What is the evidence base for the medical use of cannabis and cannabinoids? What is the difference between cannabis preparations and medicinal products and why is this important? How is this issue regulated in the EU? These and other questions are explored in a new report published today by the EU drugs agency (EMCDDA): Medical use of cannabis and cannabinoids: questions and answers for policymaking. The report responds to growing interest in this topic as more European countries develop policies and practice in this area.
ʻMany EU countries now allow, or are considering allowing, the medical use of cannabis or cannabinoids in some formʼ, states the report. But approaches vary widely between countries, both in terms of the products permitted and the regulatory frameworks governing their provision. Understanding this variety of national approaches is important for an informed policy debate in this area in the EU.
The report aims to explore current practice in the EU regarding the provision of these substances for medical purposes and clarify some of the complex issues in this area in order to support science, policy and practice. The report notes that the terms ʻmedical use of cannabis and cannabinoidsʼ can refer to a wide variety of products and preparations that may contain different active ingredients and use different routes of administration.
The publication provides a state-of-the-art overview of evidence for the medical use of cannabis and cannabinoids. It concludes that more research and clinical studies are needed to fill ʻimportant gaps in the evidenceʼ.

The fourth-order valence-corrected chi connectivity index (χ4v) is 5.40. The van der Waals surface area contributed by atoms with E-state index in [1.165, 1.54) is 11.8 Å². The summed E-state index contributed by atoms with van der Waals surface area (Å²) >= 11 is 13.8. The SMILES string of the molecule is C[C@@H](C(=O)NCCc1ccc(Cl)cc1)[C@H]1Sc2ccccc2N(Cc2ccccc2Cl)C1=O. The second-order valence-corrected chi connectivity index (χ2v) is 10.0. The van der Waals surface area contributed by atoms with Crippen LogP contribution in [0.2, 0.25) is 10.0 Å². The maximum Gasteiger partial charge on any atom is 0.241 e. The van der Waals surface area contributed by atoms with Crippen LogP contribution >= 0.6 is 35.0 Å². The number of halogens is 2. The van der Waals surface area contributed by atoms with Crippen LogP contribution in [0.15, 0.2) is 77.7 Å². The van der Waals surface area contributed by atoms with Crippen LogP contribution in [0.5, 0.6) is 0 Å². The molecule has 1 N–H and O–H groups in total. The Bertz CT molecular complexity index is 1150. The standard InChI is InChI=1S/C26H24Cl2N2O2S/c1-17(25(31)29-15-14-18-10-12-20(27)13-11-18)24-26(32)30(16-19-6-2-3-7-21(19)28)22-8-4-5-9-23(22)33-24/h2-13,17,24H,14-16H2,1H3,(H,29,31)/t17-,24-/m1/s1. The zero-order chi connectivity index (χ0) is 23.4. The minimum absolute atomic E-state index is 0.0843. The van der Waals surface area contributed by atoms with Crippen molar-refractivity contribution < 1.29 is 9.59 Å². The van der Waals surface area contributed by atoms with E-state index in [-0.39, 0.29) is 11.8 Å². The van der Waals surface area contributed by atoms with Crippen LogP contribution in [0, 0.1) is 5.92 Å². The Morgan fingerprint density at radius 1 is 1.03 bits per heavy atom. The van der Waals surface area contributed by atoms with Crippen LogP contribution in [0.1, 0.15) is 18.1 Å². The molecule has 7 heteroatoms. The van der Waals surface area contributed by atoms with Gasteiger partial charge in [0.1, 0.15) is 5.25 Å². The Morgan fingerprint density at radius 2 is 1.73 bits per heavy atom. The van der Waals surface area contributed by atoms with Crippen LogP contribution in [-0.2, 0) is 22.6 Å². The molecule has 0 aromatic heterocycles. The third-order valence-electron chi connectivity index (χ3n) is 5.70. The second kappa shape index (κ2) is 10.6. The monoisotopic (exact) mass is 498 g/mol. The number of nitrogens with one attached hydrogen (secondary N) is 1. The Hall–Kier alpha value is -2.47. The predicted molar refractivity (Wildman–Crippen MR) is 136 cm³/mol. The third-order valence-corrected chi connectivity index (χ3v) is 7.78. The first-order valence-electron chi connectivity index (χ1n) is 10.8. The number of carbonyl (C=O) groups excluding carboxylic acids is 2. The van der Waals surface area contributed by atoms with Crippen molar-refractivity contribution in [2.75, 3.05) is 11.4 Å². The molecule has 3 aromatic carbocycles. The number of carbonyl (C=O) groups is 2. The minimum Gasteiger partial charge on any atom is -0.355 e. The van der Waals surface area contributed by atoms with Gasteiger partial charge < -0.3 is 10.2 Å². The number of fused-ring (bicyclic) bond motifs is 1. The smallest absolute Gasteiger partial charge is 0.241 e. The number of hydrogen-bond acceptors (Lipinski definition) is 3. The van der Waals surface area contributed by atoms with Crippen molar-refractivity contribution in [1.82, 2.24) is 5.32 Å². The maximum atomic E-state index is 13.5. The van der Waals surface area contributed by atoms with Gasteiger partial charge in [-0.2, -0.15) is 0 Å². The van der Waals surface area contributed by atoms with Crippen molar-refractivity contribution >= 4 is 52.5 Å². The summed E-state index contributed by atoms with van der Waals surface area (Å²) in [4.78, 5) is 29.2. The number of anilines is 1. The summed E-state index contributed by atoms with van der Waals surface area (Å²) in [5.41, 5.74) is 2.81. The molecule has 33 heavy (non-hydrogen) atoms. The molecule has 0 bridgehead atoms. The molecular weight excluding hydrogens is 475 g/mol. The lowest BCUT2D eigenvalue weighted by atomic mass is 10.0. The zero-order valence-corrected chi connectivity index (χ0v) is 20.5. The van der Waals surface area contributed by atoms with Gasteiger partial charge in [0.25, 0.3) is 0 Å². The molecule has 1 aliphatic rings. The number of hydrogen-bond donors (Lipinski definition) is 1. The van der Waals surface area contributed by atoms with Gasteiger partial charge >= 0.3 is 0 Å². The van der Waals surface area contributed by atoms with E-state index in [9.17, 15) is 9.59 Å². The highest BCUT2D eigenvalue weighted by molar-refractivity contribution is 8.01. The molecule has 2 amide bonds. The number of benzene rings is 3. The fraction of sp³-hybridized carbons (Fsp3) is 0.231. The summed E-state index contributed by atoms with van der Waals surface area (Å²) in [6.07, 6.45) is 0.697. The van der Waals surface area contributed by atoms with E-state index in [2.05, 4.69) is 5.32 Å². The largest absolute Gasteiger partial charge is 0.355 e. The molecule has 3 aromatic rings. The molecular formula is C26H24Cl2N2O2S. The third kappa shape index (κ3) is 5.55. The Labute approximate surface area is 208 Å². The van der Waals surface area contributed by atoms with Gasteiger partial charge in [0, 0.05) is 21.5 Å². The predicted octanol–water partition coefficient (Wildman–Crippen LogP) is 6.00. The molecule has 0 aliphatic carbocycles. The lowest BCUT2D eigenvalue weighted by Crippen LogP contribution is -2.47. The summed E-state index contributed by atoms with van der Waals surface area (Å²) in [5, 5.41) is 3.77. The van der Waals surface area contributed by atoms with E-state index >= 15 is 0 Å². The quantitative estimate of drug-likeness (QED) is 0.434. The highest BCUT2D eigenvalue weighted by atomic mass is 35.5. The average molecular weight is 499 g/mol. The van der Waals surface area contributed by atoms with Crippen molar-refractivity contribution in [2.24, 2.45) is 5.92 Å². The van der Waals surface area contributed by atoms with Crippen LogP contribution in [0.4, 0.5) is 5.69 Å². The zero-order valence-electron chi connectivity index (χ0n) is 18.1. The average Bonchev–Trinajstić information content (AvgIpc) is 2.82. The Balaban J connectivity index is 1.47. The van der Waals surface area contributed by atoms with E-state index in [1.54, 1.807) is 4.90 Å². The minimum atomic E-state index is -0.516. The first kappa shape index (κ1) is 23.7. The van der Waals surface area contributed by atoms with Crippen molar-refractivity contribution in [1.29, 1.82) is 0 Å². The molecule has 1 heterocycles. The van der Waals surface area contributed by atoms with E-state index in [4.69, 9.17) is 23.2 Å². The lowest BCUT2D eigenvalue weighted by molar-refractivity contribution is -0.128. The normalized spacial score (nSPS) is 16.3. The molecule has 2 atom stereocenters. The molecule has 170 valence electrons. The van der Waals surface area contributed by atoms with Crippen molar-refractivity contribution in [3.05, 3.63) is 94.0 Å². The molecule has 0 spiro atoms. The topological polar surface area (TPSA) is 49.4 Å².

The report highlights the challenges of decision-making in this area and summarises the multiple issues that governments may consider when deciding whether to make cannabis or cannabinoids available for medical use. These include: the types of product that patients will be allowed to use; the medical conditions for which such products can be used; and the type of medical and regulatory supervision under which patients are allowed to use them.
EMCDDA Director Alexis Goosdeel says: ‘In most countries, the provision of cannabis and cannabinoid products and preparations for medical purposes has evolved over time, often in response to patient demand or product development. This report seeks to provide an objective look at current evidence, practice and experience in this very fast-moving field and describe the complex patchwork of approaches adopted in the EU and beyond. Lastly, it points to the importance of developing a common language on this issue to help build a base for evaluation and assessmentʼ.
To read the report, follow this link>>>>